Renal Sciences | by CMRI | Published on 14/12/2021
The prostate is a reproductive gland found in males, that is responsible for the secretion of seminal fluids. Prostate-related problems are quite common in men above 55 years of age, though these can affect males of any age group. In the previous blog, we busted three common myths associated with prostate cancer with the help of the best prostate surgeon in Kolkata.
Myth 1 - You do not have prostate cancer if you are not experiencing the symptoms
Myth 2 - You should not be concerned about benign prostatic hyperplasia if you do not experience any significant change in the size of your prostate
Myth 3 - You cannot do anything to prevent/treat benign prostatic hyperplasia
In this blog, we are going to bust some more myths, as listed by the top prostate specialist in Kolkata.
Myth - You should not be concerned about prostate cancer as it grows at a very slow pace
Truth - This might be true in some cases but not always. There are about 29 different types of prostate cancer, some of which are quite aggressive and others are slow-growing. Some can even prove to be life-threatening. Whether your prostate cancer is dangerous or not is determined by your doctor after carrying out a thorough evaluation and assessment. If your biopsy has confirmed that you have prostate cancer, you should go for further evaluation to determine what kind of cancer you have. What follows, in terms of treatment, will entirely depend upon this. Apart from the type of cancer your age and overall health are also taken into consideration. Some patients might have an underlying condition that may aggravate their cancer, despite not being that aggressive. So it is always better to not reach any conclusion without professional medical health. Even if the cancer is aggressive, there are a variety of advanced treatment options available nowadays that can help in its effective management.
Myth - You cannot have prostate cancer if you do not have a family history of the same.
Truth - If you think that not having a family history of prostate cancer makes you immune to it, you are wrong. No doubt family history is a major risk factor but it is not the only one. A man is twice as likely to develop prostate cancer if his father or brother has the same. People having a genetic history of prostate cancer are at greater risk of having it. However, as per the best urologist in Kolkata, there are multiple other factors that can increase your susceptibility to prostate cancer. Hence, it is important to go for regular screenings, even if you do not have a family history of prostate cancer.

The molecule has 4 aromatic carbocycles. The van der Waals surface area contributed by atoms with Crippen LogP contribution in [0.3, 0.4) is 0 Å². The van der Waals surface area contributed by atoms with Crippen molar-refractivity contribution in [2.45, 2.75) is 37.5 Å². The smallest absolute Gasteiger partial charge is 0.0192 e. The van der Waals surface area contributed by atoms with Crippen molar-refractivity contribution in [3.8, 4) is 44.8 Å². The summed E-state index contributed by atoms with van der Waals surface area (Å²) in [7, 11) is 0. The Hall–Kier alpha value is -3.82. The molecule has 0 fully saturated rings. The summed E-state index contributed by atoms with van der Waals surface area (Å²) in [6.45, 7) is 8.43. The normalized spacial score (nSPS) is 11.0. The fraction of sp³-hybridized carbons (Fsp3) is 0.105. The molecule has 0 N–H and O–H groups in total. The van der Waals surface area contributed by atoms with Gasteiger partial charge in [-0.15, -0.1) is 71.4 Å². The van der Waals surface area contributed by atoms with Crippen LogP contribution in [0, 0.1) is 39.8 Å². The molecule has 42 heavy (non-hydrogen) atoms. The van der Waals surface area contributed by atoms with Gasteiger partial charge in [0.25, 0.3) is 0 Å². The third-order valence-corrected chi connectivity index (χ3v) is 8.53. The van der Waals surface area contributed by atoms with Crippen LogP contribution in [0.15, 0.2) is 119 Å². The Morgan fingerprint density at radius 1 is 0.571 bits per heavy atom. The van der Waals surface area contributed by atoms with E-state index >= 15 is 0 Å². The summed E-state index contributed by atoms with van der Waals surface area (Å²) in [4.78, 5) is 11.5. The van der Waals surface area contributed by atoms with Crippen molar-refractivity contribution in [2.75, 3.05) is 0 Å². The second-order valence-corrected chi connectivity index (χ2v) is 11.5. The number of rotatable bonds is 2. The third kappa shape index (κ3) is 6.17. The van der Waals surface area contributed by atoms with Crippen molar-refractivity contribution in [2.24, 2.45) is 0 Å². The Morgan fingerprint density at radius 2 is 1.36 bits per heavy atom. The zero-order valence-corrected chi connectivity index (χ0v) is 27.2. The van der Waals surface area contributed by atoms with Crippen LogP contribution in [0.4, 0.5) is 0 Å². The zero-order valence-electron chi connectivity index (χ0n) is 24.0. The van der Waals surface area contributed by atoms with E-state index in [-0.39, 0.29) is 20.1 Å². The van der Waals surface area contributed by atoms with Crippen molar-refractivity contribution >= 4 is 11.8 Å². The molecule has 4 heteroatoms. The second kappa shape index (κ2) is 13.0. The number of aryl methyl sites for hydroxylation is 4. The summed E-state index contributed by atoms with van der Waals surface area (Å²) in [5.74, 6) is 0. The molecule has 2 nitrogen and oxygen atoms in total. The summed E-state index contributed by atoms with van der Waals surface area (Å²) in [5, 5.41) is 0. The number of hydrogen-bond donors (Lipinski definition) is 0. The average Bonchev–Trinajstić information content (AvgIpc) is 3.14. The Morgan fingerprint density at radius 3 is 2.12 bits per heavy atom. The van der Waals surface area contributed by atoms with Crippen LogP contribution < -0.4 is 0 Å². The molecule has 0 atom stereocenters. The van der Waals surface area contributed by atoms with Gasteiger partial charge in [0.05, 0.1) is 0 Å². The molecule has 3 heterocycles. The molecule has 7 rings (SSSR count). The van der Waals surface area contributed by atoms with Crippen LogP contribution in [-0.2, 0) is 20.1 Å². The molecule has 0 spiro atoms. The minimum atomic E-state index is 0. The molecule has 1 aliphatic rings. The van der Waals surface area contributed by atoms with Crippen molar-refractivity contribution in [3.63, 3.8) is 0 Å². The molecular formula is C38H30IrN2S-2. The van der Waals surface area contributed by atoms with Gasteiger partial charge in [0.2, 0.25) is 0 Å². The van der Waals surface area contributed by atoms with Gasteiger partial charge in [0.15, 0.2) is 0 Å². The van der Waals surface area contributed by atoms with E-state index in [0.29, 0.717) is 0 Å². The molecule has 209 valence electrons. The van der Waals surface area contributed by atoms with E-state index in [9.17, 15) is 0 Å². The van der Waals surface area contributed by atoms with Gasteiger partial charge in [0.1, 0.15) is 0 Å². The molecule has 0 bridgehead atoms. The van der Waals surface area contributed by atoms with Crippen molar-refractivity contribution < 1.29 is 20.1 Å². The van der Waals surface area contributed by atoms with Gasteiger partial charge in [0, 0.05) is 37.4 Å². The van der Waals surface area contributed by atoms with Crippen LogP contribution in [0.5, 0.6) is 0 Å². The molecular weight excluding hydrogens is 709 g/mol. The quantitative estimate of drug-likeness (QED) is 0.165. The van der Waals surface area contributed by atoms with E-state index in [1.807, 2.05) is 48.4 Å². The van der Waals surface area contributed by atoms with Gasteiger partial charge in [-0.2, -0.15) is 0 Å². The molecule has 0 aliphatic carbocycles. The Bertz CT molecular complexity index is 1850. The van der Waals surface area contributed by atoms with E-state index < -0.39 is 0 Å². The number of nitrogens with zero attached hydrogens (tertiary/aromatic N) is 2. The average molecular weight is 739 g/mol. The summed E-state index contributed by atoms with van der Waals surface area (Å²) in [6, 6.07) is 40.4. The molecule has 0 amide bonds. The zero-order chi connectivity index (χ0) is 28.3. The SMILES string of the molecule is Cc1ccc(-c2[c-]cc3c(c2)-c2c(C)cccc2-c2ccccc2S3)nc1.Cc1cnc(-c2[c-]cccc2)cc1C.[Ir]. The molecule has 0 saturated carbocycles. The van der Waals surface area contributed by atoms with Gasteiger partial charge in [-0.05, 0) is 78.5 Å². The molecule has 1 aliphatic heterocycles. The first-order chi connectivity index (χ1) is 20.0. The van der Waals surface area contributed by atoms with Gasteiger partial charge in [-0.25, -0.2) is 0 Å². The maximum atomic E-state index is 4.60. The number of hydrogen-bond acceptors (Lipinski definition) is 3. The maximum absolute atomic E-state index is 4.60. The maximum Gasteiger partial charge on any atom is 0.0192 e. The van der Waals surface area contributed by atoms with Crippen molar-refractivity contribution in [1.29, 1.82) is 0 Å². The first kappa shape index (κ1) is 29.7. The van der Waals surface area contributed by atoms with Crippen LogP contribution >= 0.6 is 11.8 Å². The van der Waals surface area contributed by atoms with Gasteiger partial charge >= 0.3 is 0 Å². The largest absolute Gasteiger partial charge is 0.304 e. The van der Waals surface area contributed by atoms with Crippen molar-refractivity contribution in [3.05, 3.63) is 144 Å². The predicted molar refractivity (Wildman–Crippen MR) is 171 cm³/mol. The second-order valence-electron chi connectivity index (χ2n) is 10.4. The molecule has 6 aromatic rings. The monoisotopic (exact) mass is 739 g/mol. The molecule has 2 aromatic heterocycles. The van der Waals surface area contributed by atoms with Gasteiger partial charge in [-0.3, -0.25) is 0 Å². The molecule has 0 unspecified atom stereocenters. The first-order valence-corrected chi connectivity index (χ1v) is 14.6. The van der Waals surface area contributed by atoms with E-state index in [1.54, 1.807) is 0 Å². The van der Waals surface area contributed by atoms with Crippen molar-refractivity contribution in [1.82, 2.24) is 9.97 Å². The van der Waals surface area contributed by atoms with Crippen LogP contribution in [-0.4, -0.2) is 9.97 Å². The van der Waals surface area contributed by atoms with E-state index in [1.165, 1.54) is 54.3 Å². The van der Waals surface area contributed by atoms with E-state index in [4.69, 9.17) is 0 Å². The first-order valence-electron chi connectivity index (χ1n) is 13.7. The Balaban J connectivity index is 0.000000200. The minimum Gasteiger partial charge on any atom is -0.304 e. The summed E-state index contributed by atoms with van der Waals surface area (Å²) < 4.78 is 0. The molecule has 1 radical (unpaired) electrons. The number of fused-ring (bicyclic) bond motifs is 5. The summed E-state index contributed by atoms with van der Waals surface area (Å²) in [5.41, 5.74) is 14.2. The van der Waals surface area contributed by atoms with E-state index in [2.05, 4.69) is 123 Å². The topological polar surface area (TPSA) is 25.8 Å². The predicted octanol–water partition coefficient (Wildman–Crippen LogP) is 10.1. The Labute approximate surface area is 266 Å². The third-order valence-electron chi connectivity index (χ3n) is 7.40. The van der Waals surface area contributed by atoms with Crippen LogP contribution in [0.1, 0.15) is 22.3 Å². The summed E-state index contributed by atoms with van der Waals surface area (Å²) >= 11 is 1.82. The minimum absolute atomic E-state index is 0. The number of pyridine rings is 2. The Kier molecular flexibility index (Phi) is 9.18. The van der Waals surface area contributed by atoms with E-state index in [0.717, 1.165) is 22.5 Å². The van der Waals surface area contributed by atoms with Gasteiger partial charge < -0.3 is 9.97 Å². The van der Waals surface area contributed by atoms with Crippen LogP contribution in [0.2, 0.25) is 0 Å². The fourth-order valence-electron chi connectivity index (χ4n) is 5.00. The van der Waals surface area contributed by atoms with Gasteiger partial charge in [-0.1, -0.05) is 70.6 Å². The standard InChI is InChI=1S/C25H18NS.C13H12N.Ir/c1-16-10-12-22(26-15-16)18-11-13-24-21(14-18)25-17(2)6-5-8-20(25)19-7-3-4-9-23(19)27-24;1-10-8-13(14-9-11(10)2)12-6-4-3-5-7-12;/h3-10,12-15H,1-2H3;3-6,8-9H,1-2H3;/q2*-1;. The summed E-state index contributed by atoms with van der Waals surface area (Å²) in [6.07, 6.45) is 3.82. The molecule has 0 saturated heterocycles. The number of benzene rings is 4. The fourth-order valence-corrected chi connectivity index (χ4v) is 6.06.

Myth - PSA test is only recommended for the diagnosis of prostate cancer
Truth - PSA is a special test that helps in assessing the levels of prostate-specific antigen. PSA production can be triggered in response to different diseases or ailments that can affect the prostate, including prostatitis, benign prostatic hyperplasia, or even cancer. PSA test will not help to determine the underlying problem but it will surely help to detect that something is wrong with your prostate gland. In order to know the exact reason of rising of prostate-specific antigen levels, one might require to consult a specialist for further diagnosis.
Myth - Benign prostatic hyperplasia can only affect older men.
Truth - There is a common misconception that benign prostatic hyperplasia can only affect old men and young men should not be worried about it. It is important to understand that being young does not negate your risks of developing benign prostatic hyperplasia. The vulnerability of having prostate hyperplasia has nothing to do with the age of a person.
Myth - There is a link between benign prostatic hyperplasia and prostate cancer
Truth - This, again, is false. Benign prostatic hyperplasia and prostate cancer are two different conditions that may trigger somewhat similar symptoms. This could be one of the reasons why people often confuse the two to be interrelated. Benign prostatic hyperplasia, as the name suggests, is a benign condition which means that it is non-cancerous in nature. Prostate cancer, on the other hand, is malignant. You can have either of the two problems or both of them simultaneously, but this does not mean that these are related. Both require different treatments, the only thing that is common between them is that they both affect the prostate gland.
To know more about the prostate gland and the problems related to it, consult CMRI experts today.